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By Sarah E. Needleman and Rob Copeland
Several U.S. lawmakers called for sharper regulatory scrutiny of patient health-data deals, including one between Google and the nonprofit health system Ascension, on concern that such arrangements run afoul of federal privacy rules regarding medical records.
The Wall Street Journal reported Monday that Google is engaged with Ascension, one of the country's largest health systems, on a project to collect and crunch the detailed personal-health information of about 50 million Americans. The data involved in the initiative, code-named "Project Nightingale," encompasses lab results, doctor diagnoses and patient hospitalization records, among other categories. Neither patients nor doctors had been notified about the partnership.
Project Nightingale appears to be the biggest effort yet from a U.S. technology company to enter the health-care industry through the handling of patients' sensitive medical data. St. Louis-based Ascension is a Catholic chain of 2,600 hospitals, doctors' offices and other facilities across 21 states and Washington, D.C.
Sens. Mark Warner (D., Va.), Amy Klobuchar (D., Minn.), Bill Cassidy (R., La.) and Richard Blumenthal (D., Conn.) are among legislators who separately issued statements raising serious concern over the arrangement. Mr. Warner urged Congress or the U.S. Department of Health and Human Services to halt Google's arrangement pending an investigation.
"Allowing already-dominant technology platforms to leverage their hold over consumer data to gain entrenched positions in the health sector is a worrying prospect," Mr. Warner wrote.
Mr. Warner said a moratorium should also be applied to any other similar deals involving a company already under a consent-decree agreement for serious privacy and security violations, as is the case with Google, a unit of Alphabet Inc.
Google's YouTube agreed in September to pay a $170 million fine after the Federal Trade Commission and the New York state attorney general investigated complains that the video-sharing platform illegally collected data on children to sell ads for products.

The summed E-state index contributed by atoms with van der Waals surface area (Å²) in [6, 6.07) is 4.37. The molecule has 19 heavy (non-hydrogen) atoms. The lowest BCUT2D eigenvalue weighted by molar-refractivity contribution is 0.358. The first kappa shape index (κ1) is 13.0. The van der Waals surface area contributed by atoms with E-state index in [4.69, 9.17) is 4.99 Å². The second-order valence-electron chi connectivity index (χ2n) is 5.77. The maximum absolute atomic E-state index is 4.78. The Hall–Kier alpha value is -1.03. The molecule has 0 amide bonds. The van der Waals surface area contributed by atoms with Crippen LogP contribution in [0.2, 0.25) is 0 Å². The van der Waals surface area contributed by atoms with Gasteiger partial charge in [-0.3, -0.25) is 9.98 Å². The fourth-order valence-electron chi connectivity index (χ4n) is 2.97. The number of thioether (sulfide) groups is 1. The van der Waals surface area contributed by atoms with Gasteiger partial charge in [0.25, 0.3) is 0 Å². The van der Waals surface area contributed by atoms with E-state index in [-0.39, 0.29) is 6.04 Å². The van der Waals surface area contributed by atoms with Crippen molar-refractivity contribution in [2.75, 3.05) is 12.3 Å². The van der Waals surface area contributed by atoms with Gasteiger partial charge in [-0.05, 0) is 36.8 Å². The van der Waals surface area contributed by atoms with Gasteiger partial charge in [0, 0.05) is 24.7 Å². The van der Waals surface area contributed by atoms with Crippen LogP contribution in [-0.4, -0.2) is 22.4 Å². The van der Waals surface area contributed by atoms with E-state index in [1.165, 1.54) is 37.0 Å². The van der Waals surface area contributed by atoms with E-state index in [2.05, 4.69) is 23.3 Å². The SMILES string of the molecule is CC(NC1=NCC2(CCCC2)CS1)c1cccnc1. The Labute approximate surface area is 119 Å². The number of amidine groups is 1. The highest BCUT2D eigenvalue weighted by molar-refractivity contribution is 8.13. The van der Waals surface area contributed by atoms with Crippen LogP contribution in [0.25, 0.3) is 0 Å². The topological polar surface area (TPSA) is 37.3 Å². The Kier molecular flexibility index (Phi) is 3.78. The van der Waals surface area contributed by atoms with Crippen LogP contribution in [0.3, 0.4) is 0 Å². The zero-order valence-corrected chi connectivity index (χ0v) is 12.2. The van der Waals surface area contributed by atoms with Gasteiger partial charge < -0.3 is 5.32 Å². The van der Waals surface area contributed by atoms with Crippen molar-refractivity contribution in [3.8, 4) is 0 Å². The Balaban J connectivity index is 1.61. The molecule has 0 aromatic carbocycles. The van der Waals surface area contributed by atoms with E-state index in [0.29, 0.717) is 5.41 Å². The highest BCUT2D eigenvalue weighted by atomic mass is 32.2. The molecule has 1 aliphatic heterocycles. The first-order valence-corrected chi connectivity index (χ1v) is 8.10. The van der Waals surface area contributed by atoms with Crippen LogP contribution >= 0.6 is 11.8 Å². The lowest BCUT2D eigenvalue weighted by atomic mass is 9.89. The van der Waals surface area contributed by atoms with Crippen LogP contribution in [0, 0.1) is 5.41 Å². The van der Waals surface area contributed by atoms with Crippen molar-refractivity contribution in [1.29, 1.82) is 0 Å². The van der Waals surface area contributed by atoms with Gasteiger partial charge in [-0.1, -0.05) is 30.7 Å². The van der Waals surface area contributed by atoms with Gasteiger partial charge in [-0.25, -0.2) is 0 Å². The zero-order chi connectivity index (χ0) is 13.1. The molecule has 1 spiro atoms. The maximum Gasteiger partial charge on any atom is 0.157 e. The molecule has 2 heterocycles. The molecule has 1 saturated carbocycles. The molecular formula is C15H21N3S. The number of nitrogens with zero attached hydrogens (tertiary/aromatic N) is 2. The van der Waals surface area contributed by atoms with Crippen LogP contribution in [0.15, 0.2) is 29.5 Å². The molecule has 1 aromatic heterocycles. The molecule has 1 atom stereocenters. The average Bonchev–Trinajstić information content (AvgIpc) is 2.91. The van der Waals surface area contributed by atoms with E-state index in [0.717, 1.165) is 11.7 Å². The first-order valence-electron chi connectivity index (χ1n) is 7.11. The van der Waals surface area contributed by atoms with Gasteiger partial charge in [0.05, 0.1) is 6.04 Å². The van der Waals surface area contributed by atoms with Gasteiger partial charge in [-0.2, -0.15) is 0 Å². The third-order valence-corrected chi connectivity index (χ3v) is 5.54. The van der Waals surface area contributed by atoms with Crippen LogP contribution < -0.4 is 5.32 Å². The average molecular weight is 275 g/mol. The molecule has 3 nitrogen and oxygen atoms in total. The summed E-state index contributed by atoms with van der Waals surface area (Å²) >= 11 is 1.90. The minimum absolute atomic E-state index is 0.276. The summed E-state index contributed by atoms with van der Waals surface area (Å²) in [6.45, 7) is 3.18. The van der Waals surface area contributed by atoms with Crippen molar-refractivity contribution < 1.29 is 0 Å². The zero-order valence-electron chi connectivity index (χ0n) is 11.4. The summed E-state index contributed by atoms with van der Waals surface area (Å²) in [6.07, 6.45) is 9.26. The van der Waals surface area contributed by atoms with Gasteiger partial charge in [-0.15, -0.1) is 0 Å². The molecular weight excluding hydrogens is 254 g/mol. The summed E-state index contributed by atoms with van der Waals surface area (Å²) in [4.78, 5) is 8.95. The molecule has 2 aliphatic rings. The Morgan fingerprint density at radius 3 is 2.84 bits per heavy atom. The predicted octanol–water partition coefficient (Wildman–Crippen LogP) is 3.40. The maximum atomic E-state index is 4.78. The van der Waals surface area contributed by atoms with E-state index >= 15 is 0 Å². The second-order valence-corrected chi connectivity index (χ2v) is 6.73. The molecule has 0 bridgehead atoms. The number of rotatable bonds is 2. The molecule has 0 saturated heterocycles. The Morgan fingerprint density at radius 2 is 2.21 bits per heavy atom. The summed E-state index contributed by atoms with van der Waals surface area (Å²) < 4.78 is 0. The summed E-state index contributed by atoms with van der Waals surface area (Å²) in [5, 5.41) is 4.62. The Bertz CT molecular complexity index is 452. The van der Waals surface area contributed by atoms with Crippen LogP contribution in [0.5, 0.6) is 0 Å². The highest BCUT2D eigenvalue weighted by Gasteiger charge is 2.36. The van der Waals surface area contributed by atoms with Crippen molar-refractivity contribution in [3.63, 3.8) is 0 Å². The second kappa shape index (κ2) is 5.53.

Google declined to comment on the lawmakers' criticisms.
After the Journal report, Google and Ascension issued a news release saying the initiative is compliant with federal health law and includes robust protections for patient data. The Health Insurance Portability and Accountability Act of 1996 generally allows hospitals to share data with business partners without telling patients as long as the information is used "only to help the covered entity carry out its health care functions."
Ms. Klobuchar, a Democratic presidential candidate, said Google's trove of health data warrants more government oversight because there are "very few rules of the road in place regulating how it is collected and used."
She added: "As science continues to drive technological innovation, we must not sacrifice privacy."
Google has taken other recent steps to gain a toehold in the health-care industry through the handling of patients' medical data. The company earlier this month agreed to purchase Fitbit Inc., whose fitness-tracking bands collect a range of consumer health data, for roughly $2.1 billion. In September, Google's cloud division reached a 10-year deal with the Mayo Clinic to store the hospital system's medical, genetic and financial data.
Other technology giants, including Apple Inc., Amazon.com Inc. and Microsoft Corp., are aggressively pushing into health care. Analysts have said it is logical the companies will look for ways to monetize any consumer health data they collect by teaming up with health-care companies to develop new products or services.
Write to Sarah E. Needleman at email@example.com and Rob Copeland at firstname.lastname@example.org
(END) Dow Jones Newswires
November 12, 2019 17:46 ET (22:46 GMT)
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